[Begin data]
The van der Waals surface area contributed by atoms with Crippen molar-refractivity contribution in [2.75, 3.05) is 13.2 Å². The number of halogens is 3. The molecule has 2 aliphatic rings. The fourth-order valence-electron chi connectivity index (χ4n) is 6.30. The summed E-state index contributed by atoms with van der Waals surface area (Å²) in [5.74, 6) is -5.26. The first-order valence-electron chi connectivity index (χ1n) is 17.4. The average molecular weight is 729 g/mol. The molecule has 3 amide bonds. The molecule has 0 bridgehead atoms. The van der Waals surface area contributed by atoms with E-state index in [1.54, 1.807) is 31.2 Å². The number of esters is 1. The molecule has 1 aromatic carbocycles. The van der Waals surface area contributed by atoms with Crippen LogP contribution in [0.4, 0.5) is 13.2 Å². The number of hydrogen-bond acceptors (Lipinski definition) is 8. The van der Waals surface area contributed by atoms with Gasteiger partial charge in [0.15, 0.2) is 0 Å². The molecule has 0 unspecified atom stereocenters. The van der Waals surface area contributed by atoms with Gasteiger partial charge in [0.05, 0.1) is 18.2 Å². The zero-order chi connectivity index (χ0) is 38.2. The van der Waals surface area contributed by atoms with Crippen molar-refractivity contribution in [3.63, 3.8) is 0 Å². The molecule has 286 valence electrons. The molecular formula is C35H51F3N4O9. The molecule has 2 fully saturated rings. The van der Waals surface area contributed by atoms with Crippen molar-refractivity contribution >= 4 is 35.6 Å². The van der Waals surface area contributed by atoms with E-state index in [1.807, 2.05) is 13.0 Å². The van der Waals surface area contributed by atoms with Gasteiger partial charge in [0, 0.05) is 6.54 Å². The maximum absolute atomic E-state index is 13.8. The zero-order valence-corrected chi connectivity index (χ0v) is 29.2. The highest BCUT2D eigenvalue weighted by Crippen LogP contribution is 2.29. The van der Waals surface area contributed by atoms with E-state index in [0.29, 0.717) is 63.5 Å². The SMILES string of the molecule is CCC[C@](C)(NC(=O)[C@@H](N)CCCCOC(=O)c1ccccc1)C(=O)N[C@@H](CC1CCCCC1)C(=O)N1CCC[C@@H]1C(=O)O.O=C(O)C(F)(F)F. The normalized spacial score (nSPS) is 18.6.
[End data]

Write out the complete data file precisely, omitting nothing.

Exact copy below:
The van der Waals surface area contributed by atoms with Crippen molar-refractivity contribution in [2.75, 3.05) is 13.2 Å². The number of halogens is 3. The molecule has 2 aliphatic rings. The fourth-order valence-electron chi connectivity index (χ4n) is 6.30. The summed E-state index contributed by atoms with van der Waals surface area (Å²) in [5.74, 6) is -5.26. The first-order valence-electron chi connectivity index (χ1n) is 17.4. The average molecular weight is 729 g/mol. The molecule has 3 amide bonds. The molecule has 0 bridgehead atoms. The van der Waals surface area contributed by atoms with E-state index in [1.54, 1.807) is 31.2 Å². The number of esters is 1. The molecule has 1 aromatic carbocycles. The van der Waals surface area contributed by atoms with Crippen LogP contribution in [0.4, 0.5) is 13.2 Å². The number of hydrogen-bond acceptors (Lipinski definition) is 8. The van der Waals surface area contributed by atoms with Gasteiger partial charge in [0.15, 0.2) is 0 Å². The molecule has 0 unspecified atom stereocenters. The van der Waals surface area contributed by atoms with Gasteiger partial charge in [0.05, 0.1) is 18.2 Å². The zero-order chi connectivity index (χ0) is 38.2. The van der Waals surface area contributed by atoms with Crippen molar-refractivity contribution in [3.63, 3.8) is 0 Å². The molecule has 286 valence electrons. The molecular formula is C35H51F3N4O9. The molecule has 2 fully saturated rings. The van der Waals surface area contributed by atoms with Crippen molar-refractivity contribution >= 4 is 35.6 Å². The van der Waals surface area contributed by atoms with E-state index in [1.807, 2.05) is 13.0 Å². The van der Waals surface area contributed by atoms with Gasteiger partial charge in [0, 0.05) is 6.54 Å². The maximum absolute atomic E-state index is 13.8. The zero-order valence-corrected chi connectivity index (χ0v) is 29.2. The highest BCUT2D eigenvalue weighted by Crippen LogP contribution is 2.29. The van der Waals surface area contributed by atoms with E-state index in [0.29, 0.717) is 63.5 Å². The SMILES string of the molecule is CCC[C@](C)(NC(=O)[C@@H](N)CCCCOC(=O)c1ccccc1)C(=O)N[C@@H](CC1CCCCC1)C(=O)N1CCC[C@@H]1C(=O)O.O=C(O)C(F)(F)F. The normalized spacial score (nSPS) is 18.6.